People's Democracy(Weekly Organ of the Communist Party of India (Marxist)
July 11, 2004
Union Budget 2004-05
Polit Bureau of the Communist Party of India (Marxist) issued the following
statement on July 8, 2004.
finance minister’s speech indicated his concern for agricultural development,
employment generation, health, education and the overall conditions of the rural
poor. The 2 per cent cess on taxes earmarked for expenditure on the education
sector is welcome. Other positive measures include the revival of the Rural
Infrastructure Development Fund, the proposals for repair of water bodies and a
nationwide water harvesting strategy. The intention to double the flow of
agricultural credit in three years, while not a budgetary measure, is also a
step in the right direction.
is to be hoped that the constitution of the Board for Reconstruction of Public
Sector Enterprises will lead to the revival of ailing public sector units. The
proposed equity support of Rs 14,194 crore to central PSEs also suggests a
commitment to the health of the public sector. However, the decision to divest
NTPC shares in this context is a source of disquiet.
the actual budgetary allocations for crucial programmes, such as rural
employment schemes, Antyodaya Anna Yojana etc, are no higher than had already
been provided for in the interim budget of the previous government. Much larger
allocations under these heads, as well as for the rural sector generally, were
expected, given the stated priorities of the Common Minimum Programme. The
increase in budgetary support for the central plan of Rs 10,000 crore, although
welcome, is far from adequate and further increases in such expenditure would be
middle classes have been provided some relief by the exemption from the tax net
of those with annual incomes of less than Rs 1,00,000. The maintenance of 8 per
cent interest rate on PPF, GGF and Special Deposit Scheme and the application of
EET will adversely affect the interests of employees and pensioners.
extension of service taxes to a larger range of activities and the slight
increase in the rate are positive measures. The introduction for the first time
of a tax on stock market transactions is also to be welcomed, although the
proposed rate is too low. However, the removal of the tax on long term capital
gains was not called for; rather, its implementation could have been made more
assumption that a tidy sum can be easily recovered from tax arrears underlies
this budgetary exercise. If this does not translate into reality, then the
proposed expenditures necessary for improving people’s welfare would be
threatened. It is imperative that the finance minister protect such expenditure,
and enlarge it as promised, in all such eventualities.
reduction in the interest rate charged by the centre on loans to the states from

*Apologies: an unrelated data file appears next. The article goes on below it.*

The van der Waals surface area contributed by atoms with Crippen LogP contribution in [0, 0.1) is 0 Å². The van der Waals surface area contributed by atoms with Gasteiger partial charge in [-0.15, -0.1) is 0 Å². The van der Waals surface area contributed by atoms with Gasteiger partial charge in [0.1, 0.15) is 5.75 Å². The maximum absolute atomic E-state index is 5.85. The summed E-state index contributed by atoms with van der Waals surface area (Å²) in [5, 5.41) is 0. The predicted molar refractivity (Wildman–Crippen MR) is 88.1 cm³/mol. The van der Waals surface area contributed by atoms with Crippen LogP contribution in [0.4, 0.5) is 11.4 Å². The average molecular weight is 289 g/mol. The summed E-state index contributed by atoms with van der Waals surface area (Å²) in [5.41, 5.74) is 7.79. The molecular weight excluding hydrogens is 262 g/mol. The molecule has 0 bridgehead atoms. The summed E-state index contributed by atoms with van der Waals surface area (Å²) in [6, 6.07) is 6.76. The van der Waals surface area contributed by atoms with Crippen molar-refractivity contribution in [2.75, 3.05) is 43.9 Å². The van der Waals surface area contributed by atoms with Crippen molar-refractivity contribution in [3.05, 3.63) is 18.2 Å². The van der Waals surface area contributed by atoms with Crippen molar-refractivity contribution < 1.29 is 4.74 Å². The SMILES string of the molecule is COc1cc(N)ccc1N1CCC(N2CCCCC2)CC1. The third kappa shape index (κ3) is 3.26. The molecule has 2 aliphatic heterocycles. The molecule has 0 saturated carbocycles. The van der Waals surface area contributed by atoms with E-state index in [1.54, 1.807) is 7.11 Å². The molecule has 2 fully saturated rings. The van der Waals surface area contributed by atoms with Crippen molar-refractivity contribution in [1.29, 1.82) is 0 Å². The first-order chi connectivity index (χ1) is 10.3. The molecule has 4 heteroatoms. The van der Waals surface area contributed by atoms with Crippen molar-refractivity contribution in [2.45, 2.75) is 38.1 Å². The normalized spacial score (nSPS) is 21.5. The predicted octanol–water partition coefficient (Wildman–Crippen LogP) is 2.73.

10.5 per cent to 9 per cent is a necessary step, but this reduction should have
been larger. In addition, measures to deal with the overhang of old debt of the
state governments are insufficient. Not only is there no write-off of non-small
savings debt as suggested by the Planning Commission, but the coverage of the
proposed debt swap is still extremely limited. Since state governments will be
required to play an important role in fulfilling the objectives of the CMP, the
strengthening of their finances is crucial.
of the constraint upon the centre’s undertaking of necessary expenditures
comes from the finance minister’s conformity to the Fiscal Responsibility and
Budget Management Act 2003 which sets arbitrary limits on revenue and fiscal
deficits on questionable theoretical premises.
measures announced in the budget speech are unjustified and are cause for
concern. The decision to raise the cap on FDI investment in three critical
sectors of telecom, insurance and civil aviation will give rise to reduced
national control over these strategic areas and cause unnecessary outflow of
foreign exchange through repatriation of profits. The government has no case for
allowing foreign companies with 74 per cent share to operate in telecom which is
a sensitive sector with security implications. In the insurance sector, the FDI
cap of 49 per cent goes much beyond what was decided by the previous government.
Measures to increase the caps on FII investment in domestic debt instruments and
in securities in certain sectors, as well as allowing banks greater exposure in
the capital market, can give rise to volatility without providing any evident
benefits to the economy. Since it is already evident that FIIs are simply
“using India as a parking place for dollars” and have not contributed to
increased investment rates, encouraging them further is uncalled for.
first budget of the UPA government will have to be seen in the context of the
mandate given by the people in the Lok Sabha elections. The CPI(M) will take up
with the government such proposals in the budget which are not in conformity
with the people’s interests. The party will go to the people to mobilise their
support on these issues.